When a couple divorces, there are typically no tax consequences. Yet, couples may forget to consider how capital gains taxation rules apply to the sale of their home with regard to their divorce, if this is relevant. It is possible that one party will end up with a tax bill upon sale, depending how big the gain is on the home’s value and the period of ownership.
Individuals not involved in a divorce who have a gain from the sale of their main home may qualify to exclude up to $250,000 of that gain from income, according to the Internal Revenue Service. A couple may quality to exclude up to $500,000 of that gain if filing a joint return with a spouse. (See IRS Publication 523, Selling Your Home, for specific rules and worksheets.)
To qualify for either exclusion, however, individuals and couples also must meet both ownership and use tests. Generally, you are not eligible for the exclusion if you excluded the gain from the sale of another home during the two-year period prior to the sale of your current home.
Admittedly, not everyone faces taxable gains concerns due to the size of these exemptions, but a strong real estate market has produced some very large gains recently in certain Houston area neighborhoods.
Here is an actual case showing the potential tax liability for a client:
- Home sale price: $1,000,000
- Original price (adjusted): $(550,000)
- Profit: $450,000
- Exclusion: ($250,000)
- Taxable gain: $200,000
- Long term Cap. Gains @ 15% — $30,000
- Long term Cap. Gains @ 20% — $40,000
For high income earners, the 20% capital gains percentage applies. Most others pay 15%.
Factors that impact a capital gains issue include:
- What was the purchase price of the home?
- Were there any capital improvements made (other than standard maintenance like painting and repairs)?
- How long did you live in the home over the past five years?
- How long did you own the home?
- What were the net proceeds from the sale of the home?
As you can see, the purchase price of the home is only part of the “cost,” since capital improvements are added, along with commissions upon sale. Closing costs also are added to the cost basis. If the home was depreciated for tax purposes, because it was used as a rental, or part of the home was used as a home office, this would have to be deducted from the cost basis to determine the actual cost.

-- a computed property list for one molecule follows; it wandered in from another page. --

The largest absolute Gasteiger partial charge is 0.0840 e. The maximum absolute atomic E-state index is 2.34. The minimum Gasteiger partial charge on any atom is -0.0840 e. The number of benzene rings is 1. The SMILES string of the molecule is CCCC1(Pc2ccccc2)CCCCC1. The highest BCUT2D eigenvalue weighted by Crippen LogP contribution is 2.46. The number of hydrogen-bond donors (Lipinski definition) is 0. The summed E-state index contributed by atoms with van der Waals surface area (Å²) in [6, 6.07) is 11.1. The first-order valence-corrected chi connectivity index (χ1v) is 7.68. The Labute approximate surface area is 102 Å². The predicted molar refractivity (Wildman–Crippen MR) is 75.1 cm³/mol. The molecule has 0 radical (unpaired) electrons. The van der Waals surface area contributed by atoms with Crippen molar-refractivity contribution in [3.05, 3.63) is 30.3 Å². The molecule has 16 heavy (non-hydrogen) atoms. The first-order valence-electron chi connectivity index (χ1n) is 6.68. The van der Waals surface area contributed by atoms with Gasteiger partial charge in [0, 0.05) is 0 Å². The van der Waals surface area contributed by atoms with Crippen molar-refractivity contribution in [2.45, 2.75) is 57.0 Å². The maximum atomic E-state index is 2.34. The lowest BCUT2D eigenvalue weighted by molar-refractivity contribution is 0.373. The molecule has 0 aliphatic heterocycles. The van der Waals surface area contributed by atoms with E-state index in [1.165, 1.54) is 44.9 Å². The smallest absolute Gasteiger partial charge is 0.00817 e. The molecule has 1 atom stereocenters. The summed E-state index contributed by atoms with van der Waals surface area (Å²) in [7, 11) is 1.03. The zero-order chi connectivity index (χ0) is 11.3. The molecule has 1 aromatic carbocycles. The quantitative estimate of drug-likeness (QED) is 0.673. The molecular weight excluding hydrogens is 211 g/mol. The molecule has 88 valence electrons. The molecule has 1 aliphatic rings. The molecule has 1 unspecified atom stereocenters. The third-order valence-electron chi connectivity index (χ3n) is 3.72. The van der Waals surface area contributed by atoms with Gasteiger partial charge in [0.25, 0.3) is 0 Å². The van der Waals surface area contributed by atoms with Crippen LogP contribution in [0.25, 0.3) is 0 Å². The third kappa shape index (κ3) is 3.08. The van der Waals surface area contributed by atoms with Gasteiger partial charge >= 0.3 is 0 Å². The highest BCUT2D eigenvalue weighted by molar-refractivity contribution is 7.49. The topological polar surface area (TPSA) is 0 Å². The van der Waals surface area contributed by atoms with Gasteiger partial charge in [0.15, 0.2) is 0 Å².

The owner or spouse must have owned and lived in the house for 2 of the past 5 years to meet usage and ownership requirements. Short periods spent overseas or in the hospital still count, as long as the home was considered the primary residence. The “usage” requirement can get complicated for divorcing individuals. For example, some couples separate and get back together. If they have a mediated settlement agreement, temporary orders or a divorce decree in place, the person who had to leave still qualifies for usage due to the other spouse remaining there. This could come into play if that party actually received the property during the final settlement.
Whoever receives the home in the final settlement is the party who will be responsible for any potential tax liability upon sale. Sometimes, careful planning is needed to project this.
What if the parties decide to co-own the home post-divorce until the children are out of school? Even though only one party is living there, they are both entitled to use the $250,000 exclusion. The resident parent’s usage carries over to the ex-spouse.
Note that this only works because the absent spouse still owns ½ of the home. Otherwise, the spouse remaining in the home is responsible for any taxes and has a $250,000 exclusion.
Before you make a decision about keeping a home that could result in a large capital gain, be sure to have a CPA or Certified Divorce Financial Analyst review the situation and other factors. Decisions are irrevocable once that divorce decree is signed.